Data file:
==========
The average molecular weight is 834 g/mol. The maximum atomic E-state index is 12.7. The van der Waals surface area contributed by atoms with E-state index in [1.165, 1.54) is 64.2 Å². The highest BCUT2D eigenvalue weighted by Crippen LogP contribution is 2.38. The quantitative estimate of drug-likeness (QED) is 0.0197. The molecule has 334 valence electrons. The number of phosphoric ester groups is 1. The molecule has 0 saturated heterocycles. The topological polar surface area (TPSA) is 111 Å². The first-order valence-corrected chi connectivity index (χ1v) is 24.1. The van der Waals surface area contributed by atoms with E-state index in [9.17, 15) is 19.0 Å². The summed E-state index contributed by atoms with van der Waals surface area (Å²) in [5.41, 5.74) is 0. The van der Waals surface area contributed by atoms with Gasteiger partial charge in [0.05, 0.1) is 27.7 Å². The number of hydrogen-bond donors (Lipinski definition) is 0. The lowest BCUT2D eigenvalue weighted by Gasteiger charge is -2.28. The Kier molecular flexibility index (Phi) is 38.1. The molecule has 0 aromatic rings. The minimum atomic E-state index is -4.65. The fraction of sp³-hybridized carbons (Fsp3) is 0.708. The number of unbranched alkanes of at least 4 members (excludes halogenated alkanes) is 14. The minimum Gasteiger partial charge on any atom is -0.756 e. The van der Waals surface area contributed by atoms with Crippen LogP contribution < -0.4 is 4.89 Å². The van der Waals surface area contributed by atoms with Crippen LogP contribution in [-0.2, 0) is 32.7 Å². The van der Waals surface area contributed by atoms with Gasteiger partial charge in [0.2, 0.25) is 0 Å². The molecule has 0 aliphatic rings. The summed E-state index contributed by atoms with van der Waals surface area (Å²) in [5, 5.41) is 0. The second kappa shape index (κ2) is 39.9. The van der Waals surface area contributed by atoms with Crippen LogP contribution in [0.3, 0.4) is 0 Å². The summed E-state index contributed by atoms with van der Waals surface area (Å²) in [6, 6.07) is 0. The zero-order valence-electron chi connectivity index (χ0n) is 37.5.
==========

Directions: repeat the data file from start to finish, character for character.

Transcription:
The average molecular weight is 834 g/mol. The maximum atomic E-state index is 12.7. The van der Waals surface area contributed by atoms with E-state index in [1.165, 1.54) is 64.2 Å². The highest BCUT2D eigenvalue weighted by Crippen LogP contribution is 2.38. The quantitative estimate of drug-likeness (QED) is 0.0197. The molecule has 334 valence electrons. The number of phosphoric ester groups is 1. The molecule has 0 saturated heterocycles. The topological polar surface area (TPSA) is 111 Å². The first-order valence-corrected chi connectivity index (χ1v) is 24.1. The van der Waals surface area contributed by atoms with E-state index in [9.17, 15) is 19.0 Å². The summed E-state index contributed by atoms with van der Waals surface area (Å²) in [5.41, 5.74) is 0. The van der Waals surface area contributed by atoms with Gasteiger partial charge in [0.05, 0.1) is 27.7 Å². The number of hydrogen-bond donors (Lipinski definition) is 0. The lowest BCUT2D eigenvalue weighted by Gasteiger charge is -2.28. The Kier molecular flexibility index (Phi) is 38.1. The molecule has 0 aromatic rings. The minimum atomic E-state index is -4.65. The fraction of sp³-hybridized carbons (Fsp3) is 0.708. The number of unbranched alkanes of at least 4 members (excludes halogenated alkanes) is 14. The minimum Gasteiger partial charge on any atom is -0.756 e. The van der Waals surface area contributed by atoms with Crippen LogP contribution < -0.4 is 4.89 Å². The van der Waals surface area contributed by atoms with Crippen LogP contribution in [-0.2, 0) is 32.7 Å². The van der Waals surface area contributed by atoms with Gasteiger partial charge in [0.2, 0.25) is 0 Å². The molecule has 0 aliphatic rings. The summed E-state index contributed by atoms with van der Waals surface area (Å²) in [5, 5.41) is 0. The second kappa shape index (κ2) is 39.9. The van der Waals surface area contributed by atoms with Crippen LogP contribution in [0.3, 0.4) is 0 Å². The summed E-state index contributed by atoms with van der Waals surface area (Å²) in [6, 6.07) is 0. The zero-order valence-electron chi connectivity index (χ0n) is 37.5.